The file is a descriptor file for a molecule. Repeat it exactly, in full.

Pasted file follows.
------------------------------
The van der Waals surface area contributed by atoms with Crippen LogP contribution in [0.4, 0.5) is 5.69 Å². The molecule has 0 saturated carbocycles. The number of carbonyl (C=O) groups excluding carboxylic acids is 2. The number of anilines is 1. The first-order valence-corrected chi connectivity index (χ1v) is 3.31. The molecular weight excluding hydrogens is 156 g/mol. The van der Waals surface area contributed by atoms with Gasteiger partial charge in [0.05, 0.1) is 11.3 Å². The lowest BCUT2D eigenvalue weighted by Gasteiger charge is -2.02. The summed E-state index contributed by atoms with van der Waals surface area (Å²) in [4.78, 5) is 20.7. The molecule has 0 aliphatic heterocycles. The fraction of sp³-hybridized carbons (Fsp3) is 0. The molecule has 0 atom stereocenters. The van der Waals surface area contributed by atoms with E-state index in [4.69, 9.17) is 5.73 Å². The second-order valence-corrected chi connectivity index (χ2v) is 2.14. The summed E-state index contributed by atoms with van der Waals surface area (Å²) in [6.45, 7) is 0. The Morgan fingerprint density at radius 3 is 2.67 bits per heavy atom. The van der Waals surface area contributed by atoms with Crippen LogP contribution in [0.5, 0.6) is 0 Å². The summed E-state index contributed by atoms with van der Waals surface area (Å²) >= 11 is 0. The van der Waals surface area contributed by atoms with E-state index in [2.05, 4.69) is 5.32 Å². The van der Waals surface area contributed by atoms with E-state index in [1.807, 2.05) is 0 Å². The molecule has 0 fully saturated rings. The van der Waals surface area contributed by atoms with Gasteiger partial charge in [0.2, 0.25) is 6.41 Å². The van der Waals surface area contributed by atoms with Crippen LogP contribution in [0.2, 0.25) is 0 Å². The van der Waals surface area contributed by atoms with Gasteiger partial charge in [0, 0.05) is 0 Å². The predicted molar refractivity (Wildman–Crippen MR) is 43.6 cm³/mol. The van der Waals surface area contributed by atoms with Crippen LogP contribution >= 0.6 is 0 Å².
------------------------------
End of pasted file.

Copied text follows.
The van der Waals surface area contributed by atoms with Crippen LogP contribution in [0.4, 0.5) is 5.69 Å². The molecule has 0 saturated carbocycles. The number of carbonyl (C=O) groups excluding carboxylic acids is 2. The number of anilines is 1. The first-order valence-corrected chi connectivity index (χ1v) is 3.31. The molecular weight excluding hydrogens is 156 g/mol. The van der Waals surface area contributed by atoms with Gasteiger partial charge in [0.05, 0.1) is 11.3 Å². The lowest BCUT2D eigenvalue weighted by Gasteiger charge is -2.02. The summed E-state index contributed by atoms with van der Waals surface area (Å²) in [4.78, 5) is 20.7. The molecule has 0 aliphatic heterocycles. The fraction of sp³-hybridized carbons (Fsp3) is 0. The molecule has 0 atom stereocenters. The van der Waals surface area contributed by atoms with E-state index in [4.69, 9.17) is 5.73 Å². The second-order valence-corrected chi connectivity index (χ2v) is 2.14. The summed E-state index contributed by atoms with van der Waals surface area (Å²) in [6.45, 7) is 0. The Morgan fingerprint density at radius 3 is 2.67 bits per heavy atom. The van der Waals surface area contributed by atoms with Crippen LogP contribution in [0.5, 0.6) is 0 Å². The summed E-state index contributed by atoms with van der Waals surface area (Å²) >= 11 is 0. The van der Waals surface area contributed by atoms with E-state index in [2.05, 4.69) is 5.32 Å². The van der Waals surface area contributed by atoms with E-state index in [1.807, 2.05) is 0 Å². The molecule has 0 fully saturated rings. The van der Waals surface area contributed by atoms with Gasteiger partial charge in [0.2, 0.25) is 6.41 Å². The van der Waals surface area contributed by atoms with Crippen LogP contribution in [0.2, 0.25) is 0 Å². The van der Waals surface area contributed by atoms with Gasteiger partial charge in [0, 0.05) is 0 Å². The predicted molar refractivity (Wildman–Crippen MR) is 43.6 cm³/mol. The van der Waals surface area contributed by atoms with Crippen LogP contribution >= 0.6 is 0 Å².